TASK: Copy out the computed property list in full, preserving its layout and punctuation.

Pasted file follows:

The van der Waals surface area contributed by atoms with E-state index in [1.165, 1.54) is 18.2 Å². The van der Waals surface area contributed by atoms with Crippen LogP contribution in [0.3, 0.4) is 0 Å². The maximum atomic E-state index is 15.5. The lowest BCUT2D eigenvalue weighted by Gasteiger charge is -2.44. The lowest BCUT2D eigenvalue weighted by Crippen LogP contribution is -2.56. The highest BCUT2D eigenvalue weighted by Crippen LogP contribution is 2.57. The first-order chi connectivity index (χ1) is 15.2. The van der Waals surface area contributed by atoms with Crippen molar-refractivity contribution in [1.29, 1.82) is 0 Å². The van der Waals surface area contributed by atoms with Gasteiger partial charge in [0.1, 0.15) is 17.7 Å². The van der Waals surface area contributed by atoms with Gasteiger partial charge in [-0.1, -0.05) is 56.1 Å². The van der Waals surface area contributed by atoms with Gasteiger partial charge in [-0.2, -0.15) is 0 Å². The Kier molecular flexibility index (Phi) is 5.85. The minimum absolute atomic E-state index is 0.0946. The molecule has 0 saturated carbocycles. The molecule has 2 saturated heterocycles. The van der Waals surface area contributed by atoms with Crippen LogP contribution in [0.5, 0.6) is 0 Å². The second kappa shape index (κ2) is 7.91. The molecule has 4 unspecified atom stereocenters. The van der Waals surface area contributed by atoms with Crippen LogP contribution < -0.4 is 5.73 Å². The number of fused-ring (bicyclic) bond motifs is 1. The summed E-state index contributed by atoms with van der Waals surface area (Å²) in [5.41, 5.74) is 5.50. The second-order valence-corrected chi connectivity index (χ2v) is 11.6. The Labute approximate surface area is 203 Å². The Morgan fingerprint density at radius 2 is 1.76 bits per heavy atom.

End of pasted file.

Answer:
The van der Waals surface area contributed by atoms with E-state index in [1.165, 1.54) is 18.2 Å². The van der Waals surface area contributed by atoms with Crippen LogP contribution in [0.3, 0.4) is 0 Å². The maximum atomic E-state index is 15.5. The lowest BCUT2D eigenvalue weighted by Gasteiger charge is -2.44. The lowest BCUT2D eigenvalue weighted by Crippen LogP contribution is -2.56. The highest BCUT2D eigenvalue weighted by Crippen LogP contribution is 2.57. The first-order chi connectivity index (χ1) is 15.2. The van der Waals surface area contributed by atoms with Crippen molar-refractivity contribution in [1.29, 1.82) is 0 Å². The van der Waals surface area contributed by atoms with Gasteiger partial charge in [0.1, 0.15) is 17.7 Å². The van der Waals surface area contributed by atoms with Gasteiger partial charge in [-0.1, -0.05) is 56.1 Å². The van der Waals surface area contributed by atoms with Gasteiger partial charge in [-0.2, -0.15) is 0 Å². The Kier molecular flexibility index (Phi) is 5.85. The minimum absolute atomic E-state index is 0.0946. The molecule has 0 saturated carbocycles. The molecule has 2 saturated heterocycles. The van der Waals surface area contributed by atoms with Crippen LogP contribution in [0.5, 0.6) is 0 Å². The second kappa shape index (κ2) is 7.91. The molecule has 4 unspecified atom stereocenters. The van der Waals surface area contributed by atoms with Crippen LogP contribution < -0.4 is 5.73 Å². The number of fused-ring (bicyclic) bond motifs is 1. The summed E-state index contributed by atoms with van der Waals surface area (Å²) in [5.41, 5.74) is 5.50. The second-order valence-corrected chi connectivity index (χ2v) is 11.6. The Labute approximate surface area is 203 Å². The Morgan fingerprint density at radius 2 is 1.76 bits per heavy atom.